There are major concerns worldwide regarding sexually transmitted infections (STI), bacterial vaginosis (BV), and candidiasis as a major cause of morbidity as they result in significant health and economic consequences, particularly in developing countries. This study was intended to obtain information about the prevalence of these pathologies in women considered to be at low risk using both traditional and in-house NAAT methods. Cervical and vaginal samples were collected all volunteers signed an informed consent form and completed a survey. BV, trichomoniasis, candidiasis, genital mycoplasmas colonization and Chlamydia trachomatis or Neisseria gonorrhoeae cervicitis were diagnosed. Candidiasis and abnormal vaginal flora associated with BV were very frequent. The high colonization with micoplasmas was detected. C. trachomatis cervicitis was found in 10.67% from which a third of the cases were of asymptomatic woman. No cases of gonorrhoea or trichomoniasis were diagnosed. In house NAAT’s used seems to viable tools for the cheap and reliable test for the diagnosis of gonorrhoea and chlamydial infections. Increased awareness of the importance of protected sexual intercourse is imperative to prevent the transmission of sexually transmitted. Further studies for a comprehensive understanding of the rates of these infections in Mexican women are necessary and should be an impulse for make community-based assessment of STI and RTI.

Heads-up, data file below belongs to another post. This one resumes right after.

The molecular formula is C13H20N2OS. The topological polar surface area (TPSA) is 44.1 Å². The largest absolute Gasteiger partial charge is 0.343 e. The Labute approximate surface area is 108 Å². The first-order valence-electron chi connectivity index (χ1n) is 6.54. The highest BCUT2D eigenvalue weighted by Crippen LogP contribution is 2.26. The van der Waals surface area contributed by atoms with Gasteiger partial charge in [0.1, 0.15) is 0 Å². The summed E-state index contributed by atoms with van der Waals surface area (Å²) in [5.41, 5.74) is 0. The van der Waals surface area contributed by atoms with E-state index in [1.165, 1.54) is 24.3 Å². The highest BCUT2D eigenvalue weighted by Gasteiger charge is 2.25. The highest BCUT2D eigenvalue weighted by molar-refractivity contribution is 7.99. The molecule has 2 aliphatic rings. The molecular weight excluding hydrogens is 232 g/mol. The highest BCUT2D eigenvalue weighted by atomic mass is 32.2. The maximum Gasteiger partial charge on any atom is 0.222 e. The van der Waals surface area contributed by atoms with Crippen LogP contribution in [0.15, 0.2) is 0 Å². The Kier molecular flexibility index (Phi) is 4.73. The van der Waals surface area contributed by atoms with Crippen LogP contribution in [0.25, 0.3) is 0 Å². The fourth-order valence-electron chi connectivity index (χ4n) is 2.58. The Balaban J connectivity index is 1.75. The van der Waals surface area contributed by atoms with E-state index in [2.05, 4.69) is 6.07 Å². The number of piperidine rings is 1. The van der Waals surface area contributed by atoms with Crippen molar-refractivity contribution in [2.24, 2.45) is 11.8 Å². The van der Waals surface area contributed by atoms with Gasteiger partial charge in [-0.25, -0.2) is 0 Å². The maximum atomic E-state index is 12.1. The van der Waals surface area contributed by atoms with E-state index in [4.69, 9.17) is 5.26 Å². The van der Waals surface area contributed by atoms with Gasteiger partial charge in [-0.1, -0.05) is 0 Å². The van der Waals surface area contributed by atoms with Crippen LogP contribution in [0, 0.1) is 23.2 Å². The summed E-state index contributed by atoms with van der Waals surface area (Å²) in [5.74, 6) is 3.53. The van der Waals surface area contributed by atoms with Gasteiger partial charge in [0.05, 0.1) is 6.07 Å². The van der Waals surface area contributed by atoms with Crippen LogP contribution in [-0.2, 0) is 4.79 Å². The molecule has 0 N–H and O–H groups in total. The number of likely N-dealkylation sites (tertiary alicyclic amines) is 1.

Key words: Bacterial vaginosis, candidosis, STI, cervicitis, gonorrhoea.
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